B3 exchange of materials.

Active transport.

Substances get in and out of cells through:

  • diffusion
  • osmosis
  • active transport.

osmosis and diffusion : involve movement of substances from a higher concentration to a lower concentration.

A cell may need to take up a substance against the concentration gradient. This is called active transport.

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Exchange of materials in the lungs.

The lungs are in the thorax and are protected by the rib cage.

Lungs exchange carbon dioxide and oxygen with the atmosphere.

Alveoli - the site of gas exchange, have a

  • large surface area,
  • a high blood supply
  • thin walls, and
  • are moist so that ...

diffusion can take place quickly.

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Exchange in the gut.

Digested food is absorbed by the capilaries along side the small intestine (gut).

Villi -

fingerlike prjections. greatly increase the surace area of the small intestine.

small intestine has a rich blood supply.

absorbtion in the gut it by ...

  • diffusion
  • active transport.
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exchange of materials in other organsisms

Fish: exhange oxygen through gills.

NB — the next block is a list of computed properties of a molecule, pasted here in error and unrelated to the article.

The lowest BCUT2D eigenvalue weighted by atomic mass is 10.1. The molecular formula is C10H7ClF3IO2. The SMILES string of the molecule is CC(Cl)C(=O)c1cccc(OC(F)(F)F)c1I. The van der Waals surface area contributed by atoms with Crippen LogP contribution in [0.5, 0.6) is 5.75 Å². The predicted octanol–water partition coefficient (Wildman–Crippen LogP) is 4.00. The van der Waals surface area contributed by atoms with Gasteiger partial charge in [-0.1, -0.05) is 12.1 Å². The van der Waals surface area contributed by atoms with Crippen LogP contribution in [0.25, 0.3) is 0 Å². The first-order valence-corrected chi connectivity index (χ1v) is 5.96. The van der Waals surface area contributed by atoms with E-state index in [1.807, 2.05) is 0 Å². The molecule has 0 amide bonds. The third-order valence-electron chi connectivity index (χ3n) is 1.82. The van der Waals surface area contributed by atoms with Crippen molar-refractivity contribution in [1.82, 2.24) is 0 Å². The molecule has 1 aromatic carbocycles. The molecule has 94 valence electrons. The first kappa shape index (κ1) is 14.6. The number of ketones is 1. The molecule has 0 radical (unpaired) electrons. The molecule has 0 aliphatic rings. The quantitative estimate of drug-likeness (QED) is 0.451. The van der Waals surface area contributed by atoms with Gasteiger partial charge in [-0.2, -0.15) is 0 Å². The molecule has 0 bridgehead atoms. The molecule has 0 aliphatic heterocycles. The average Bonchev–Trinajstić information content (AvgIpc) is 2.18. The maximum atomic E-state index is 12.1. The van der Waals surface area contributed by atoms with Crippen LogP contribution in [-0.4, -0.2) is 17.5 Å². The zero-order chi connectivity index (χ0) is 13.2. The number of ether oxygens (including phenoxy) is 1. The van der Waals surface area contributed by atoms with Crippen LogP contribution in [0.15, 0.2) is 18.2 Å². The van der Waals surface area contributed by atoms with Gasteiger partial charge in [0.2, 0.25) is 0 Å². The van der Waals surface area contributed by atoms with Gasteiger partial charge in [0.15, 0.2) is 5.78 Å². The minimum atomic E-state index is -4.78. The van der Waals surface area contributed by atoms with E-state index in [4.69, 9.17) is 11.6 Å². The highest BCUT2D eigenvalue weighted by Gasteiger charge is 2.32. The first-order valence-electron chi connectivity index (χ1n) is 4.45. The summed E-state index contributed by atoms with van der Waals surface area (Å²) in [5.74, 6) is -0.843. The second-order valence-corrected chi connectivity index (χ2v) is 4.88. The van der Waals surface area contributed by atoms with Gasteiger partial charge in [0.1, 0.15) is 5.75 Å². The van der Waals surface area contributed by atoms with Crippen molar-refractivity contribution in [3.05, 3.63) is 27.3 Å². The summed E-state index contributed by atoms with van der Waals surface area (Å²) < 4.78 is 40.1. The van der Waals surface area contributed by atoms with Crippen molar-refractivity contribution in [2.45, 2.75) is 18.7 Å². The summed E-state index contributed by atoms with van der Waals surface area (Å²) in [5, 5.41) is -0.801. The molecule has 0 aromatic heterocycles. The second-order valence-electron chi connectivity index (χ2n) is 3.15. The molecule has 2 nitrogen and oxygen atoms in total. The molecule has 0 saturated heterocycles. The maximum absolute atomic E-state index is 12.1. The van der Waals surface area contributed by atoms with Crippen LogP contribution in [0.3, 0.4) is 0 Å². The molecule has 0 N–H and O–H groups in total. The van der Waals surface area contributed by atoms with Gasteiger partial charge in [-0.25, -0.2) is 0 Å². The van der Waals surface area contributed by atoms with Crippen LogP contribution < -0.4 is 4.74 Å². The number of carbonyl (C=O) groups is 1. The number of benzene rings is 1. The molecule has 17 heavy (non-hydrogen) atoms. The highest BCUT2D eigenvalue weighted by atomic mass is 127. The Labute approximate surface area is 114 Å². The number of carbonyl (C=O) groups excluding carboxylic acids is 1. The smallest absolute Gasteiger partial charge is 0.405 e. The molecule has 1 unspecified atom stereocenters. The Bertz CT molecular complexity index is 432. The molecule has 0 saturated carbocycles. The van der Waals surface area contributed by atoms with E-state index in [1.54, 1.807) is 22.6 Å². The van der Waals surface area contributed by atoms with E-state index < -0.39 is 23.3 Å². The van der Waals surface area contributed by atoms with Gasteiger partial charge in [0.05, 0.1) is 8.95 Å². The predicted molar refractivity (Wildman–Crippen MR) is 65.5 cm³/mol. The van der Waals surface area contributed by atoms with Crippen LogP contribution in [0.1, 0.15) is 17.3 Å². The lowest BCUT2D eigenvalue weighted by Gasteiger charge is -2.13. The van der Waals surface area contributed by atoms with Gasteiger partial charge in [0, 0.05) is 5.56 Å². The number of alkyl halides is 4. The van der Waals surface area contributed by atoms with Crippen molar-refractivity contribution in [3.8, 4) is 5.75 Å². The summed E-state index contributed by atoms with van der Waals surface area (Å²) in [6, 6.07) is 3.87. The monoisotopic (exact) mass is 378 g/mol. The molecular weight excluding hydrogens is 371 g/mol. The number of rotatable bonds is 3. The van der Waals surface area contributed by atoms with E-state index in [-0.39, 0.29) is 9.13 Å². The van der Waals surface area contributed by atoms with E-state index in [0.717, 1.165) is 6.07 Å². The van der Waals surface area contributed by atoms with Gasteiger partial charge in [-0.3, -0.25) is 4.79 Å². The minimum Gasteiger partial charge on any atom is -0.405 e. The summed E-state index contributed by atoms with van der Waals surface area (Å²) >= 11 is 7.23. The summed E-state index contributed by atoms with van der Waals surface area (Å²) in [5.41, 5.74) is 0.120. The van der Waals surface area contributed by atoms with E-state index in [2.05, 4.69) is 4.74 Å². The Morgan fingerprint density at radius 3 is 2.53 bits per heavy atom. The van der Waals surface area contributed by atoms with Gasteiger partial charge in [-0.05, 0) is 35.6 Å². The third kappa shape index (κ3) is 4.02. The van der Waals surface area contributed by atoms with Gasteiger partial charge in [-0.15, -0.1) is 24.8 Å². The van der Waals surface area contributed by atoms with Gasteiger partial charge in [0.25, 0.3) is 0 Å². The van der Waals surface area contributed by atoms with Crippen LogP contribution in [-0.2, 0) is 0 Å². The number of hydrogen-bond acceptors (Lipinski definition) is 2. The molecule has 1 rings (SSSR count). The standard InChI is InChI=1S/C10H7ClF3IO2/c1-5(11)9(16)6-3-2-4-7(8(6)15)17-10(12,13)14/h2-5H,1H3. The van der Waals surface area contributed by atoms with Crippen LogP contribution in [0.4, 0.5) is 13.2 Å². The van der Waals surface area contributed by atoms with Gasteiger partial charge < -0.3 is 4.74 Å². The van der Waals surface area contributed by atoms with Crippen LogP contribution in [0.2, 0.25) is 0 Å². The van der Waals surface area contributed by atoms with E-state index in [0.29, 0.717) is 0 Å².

Frogs: exchange oxygen through their skin.

Insects: exchange oxygen through holes in their sides leading to a series of tubes.

Common features in all living organsisms:

  • Large surface area
  • moist
  • gases are transported away quickly to maintain concentration gradient.
  • mebranes (where gases diffuse) are thin.
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Exchange in plants.

Gases diffuse in and out of leaves through tiny holes called 'stomarta'.

photosynthesis: carbon dioxide + water + (sunlight) = oxygen + glucose.

respiration = opposite.

Plants take up water and minerals through their roots.

Leaves are flat and thin so gases have less distance to diffuse across.

Leaves ans roots have adaptions for efficent exchange of materials.

- root hair cells to increase surface area.

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They take and loose water through the stomarta and exchange gases.


Plants take up water through the roots, water passes through the plant, it evapourates through the leaves.

Speed up transpiration ?

  • dry days - air can hold more water
  • hot days - more energy causing water to evapourate
  • windy days - and water built up around the plant if blown awa


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